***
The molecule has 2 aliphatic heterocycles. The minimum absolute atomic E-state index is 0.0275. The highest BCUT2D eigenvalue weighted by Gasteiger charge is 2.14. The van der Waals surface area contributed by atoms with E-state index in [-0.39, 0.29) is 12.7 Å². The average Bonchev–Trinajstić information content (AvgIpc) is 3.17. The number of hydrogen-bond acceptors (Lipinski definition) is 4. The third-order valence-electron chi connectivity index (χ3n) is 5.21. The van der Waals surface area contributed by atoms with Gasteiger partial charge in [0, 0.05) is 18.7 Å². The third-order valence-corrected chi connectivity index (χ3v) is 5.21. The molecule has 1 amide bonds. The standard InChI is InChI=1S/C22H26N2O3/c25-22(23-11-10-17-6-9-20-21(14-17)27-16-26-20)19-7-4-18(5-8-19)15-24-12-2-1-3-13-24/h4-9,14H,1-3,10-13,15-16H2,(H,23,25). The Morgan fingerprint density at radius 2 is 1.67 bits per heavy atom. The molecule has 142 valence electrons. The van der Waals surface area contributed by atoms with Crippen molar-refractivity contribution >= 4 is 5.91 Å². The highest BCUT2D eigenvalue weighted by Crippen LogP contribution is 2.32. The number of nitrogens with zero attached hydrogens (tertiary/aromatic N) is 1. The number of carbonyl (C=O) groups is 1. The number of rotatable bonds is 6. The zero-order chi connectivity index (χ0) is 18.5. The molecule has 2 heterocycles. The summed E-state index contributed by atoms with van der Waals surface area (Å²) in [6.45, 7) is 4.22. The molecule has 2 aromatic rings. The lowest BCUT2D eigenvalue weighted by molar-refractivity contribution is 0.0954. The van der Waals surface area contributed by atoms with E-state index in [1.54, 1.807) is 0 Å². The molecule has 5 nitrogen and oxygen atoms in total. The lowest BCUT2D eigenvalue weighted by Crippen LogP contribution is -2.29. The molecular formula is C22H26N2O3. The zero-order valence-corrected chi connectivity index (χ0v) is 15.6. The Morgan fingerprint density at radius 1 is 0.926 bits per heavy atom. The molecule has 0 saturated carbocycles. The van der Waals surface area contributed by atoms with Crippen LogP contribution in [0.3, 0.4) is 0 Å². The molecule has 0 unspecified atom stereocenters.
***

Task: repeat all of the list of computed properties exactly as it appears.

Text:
The molecule has 2 aliphatic heterocycles. The minimum absolute atomic E-state index is 0.0275. The highest BCUT2D eigenvalue weighted by Gasteiger charge is 2.14. The van der Waals surface area contributed by atoms with E-state index in [-0.39, 0.29) is 12.7 Å². The average Bonchev–Trinajstić information content (AvgIpc) is 3.17. The number of hydrogen-bond acceptors (Lipinski definition) is 4. The third-order valence-electron chi connectivity index (χ3n) is 5.21. The van der Waals surface area contributed by atoms with Gasteiger partial charge in [0, 0.05) is 18.7 Å². The third-order valence-corrected chi connectivity index (χ3v) is 5.21. The molecule has 1 amide bonds. The standard InChI is InChI=1S/C22H26N2O3/c25-22(23-11-10-17-6-9-20-21(14-17)27-16-26-20)19-7-4-18(5-8-19)15-24-12-2-1-3-13-24/h4-9,14H,1-3,10-13,15-16H2,(H,23,25). The Morgan fingerprint density at radius 2 is 1.67 bits per heavy atom. The molecule has 142 valence electrons. The van der Waals surface area contributed by atoms with Crippen molar-refractivity contribution >= 4 is 5.91 Å². The highest BCUT2D eigenvalue weighted by Crippen LogP contribution is 2.32. The number of nitrogens with zero attached hydrogens (tertiary/aromatic N) is 1. The number of carbonyl (C=O) groups is 1. The number of rotatable bonds is 6. The zero-order chi connectivity index (χ0) is 18.5. The molecule has 2 heterocycles. The summed E-state index contributed by atoms with van der Waals surface area (Å²) in [6.45, 7) is 4.22. The molecule has 2 aromatic rings. The lowest BCUT2D eigenvalue weighted by molar-refractivity contribution is 0.0954. The van der Waals surface area contributed by atoms with E-state index in [1.54, 1.807) is 0 Å². The molecule has 5 nitrogen and oxygen atoms in total. The lowest BCUT2D eigenvalue weighted by Crippen LogP contribution is -2.29. The molecular formula is C22H26N2O3. The zero-order valence-corrected chi connectivity index (χ0v) is 15.6. The Morgan fingerprint density at radius 1 is 0.926 bits per heavy atom. The molecule has 0 saturated carbocycles. The van der Waals surface area contributed by atoms with Crippen LogP contribution in [0.3, 0.4) is 0 Å². The molecule has 0 unspecified atom stereocenters.